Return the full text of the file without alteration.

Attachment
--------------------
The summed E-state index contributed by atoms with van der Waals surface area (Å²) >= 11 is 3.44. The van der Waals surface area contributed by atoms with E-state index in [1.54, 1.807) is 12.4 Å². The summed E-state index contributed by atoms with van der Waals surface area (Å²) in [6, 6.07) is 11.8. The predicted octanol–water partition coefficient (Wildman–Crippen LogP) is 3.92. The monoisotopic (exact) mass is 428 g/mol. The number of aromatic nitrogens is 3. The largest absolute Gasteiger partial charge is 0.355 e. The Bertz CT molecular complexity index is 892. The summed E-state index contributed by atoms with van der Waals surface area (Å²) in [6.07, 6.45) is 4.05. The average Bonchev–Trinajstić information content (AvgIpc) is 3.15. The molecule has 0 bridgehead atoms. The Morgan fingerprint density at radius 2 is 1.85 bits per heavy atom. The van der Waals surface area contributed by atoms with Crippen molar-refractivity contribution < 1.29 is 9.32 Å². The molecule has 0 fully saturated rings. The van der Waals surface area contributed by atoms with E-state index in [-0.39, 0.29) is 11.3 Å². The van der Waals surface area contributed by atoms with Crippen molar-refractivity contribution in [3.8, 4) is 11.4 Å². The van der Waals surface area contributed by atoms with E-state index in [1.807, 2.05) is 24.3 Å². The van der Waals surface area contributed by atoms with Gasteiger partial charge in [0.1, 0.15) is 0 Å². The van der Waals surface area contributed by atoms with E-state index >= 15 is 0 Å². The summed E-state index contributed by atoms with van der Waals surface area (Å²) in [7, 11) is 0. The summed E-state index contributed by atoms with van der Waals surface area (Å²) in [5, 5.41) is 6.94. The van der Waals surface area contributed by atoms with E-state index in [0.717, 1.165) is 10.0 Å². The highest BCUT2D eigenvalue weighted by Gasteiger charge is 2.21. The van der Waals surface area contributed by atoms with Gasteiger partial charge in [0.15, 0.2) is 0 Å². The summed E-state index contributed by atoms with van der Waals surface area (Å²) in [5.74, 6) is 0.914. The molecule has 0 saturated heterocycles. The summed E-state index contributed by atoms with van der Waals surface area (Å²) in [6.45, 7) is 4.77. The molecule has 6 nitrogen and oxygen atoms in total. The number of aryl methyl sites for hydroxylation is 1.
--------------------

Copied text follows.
The summed E-state index contributed by atoms with van der Waals surface area (Å²) >= 11 is 3.44. The van der Waals surface area contributed by atoms with E-state index in [1.54, 1.807) is 12.4 Å². The summed E-state index contributed by atoms with van der Waals surface area (Å²) in [6, 6.07) is 11.8. The predicted octanol–water partition coefficient (Wildman–Crippen LogP) is 3.92. The monoisotopic (exact) mass is 428 g/mol. The number of aromatic nitrogens is 3. The largest absolute Gasteiger partial charge is 0.355 e. The Bertz CT molecular complexity index is 892. The summed E-state index contributed by atoms with van der Waals surface area (Å²) in [6.07, 6.45) is 4.05. The average Bonchev–Trinajstić information content (AvgIpc) is 3.15. The molecule has 0 bridgehead atoms. The Morgan fingerprint density at radius 2 is 1.85 bits per heavy atom. The van der Waals surface area contributed by atoms with Crippen molar-refractivity contribution < 1.29 is 9.32 Å². The molecule has 0 fully saturated rings. The van der Waals surface area contributed by atoms with E-state index in [-0.39, 0.29) is 11.3 Å². The van der Waals surface area contributed by atoms with Crippen molar-refractivity contribution in [3.8, 4) is 11.4 Å². The van der Waals surface area contributed by atoms with E-state index in [1.807, 2.05) is 24.3 Å². The van der Waals surface area contributed by atoms with Gasteiger partial charge in [0.1, 0.15) is 0 Å². The van der Waals surface area contributed by atoms with E-state index >= 15 is 0 Å². The summed E-state index contributed by atoms with van der Waals surface area (Å²) in [7, 11) is 0. The summed E-state index contributed by atoms with van der Waals surface area (Å²) in [5, 5.41) is 6.94. The van der Waals surface area contributed by atoms with E-state index in [0.717, 1.165) is 10.0 Å². The highest BCUT2D eigenvalue weighted by Gasteiger charge is 2.21. The van der Waals surface area contributed by atoms with Gasteiger partial charge in [0.15, 0.2) is 0 Å². The summed E-state index contributed by atoms with van der Waals surface area (Å²) in [5.74, 6) is 0.914. The molecule has 0 saturated heterocycles. The summed E-state index contributed by atoms with van der Waals surface area (Å²) in [6.45, 7) is 4.77. The molecule has 6 nitrogen and oxygen atoms in total. The number of aryl methyl sites for hydroxylation is 1.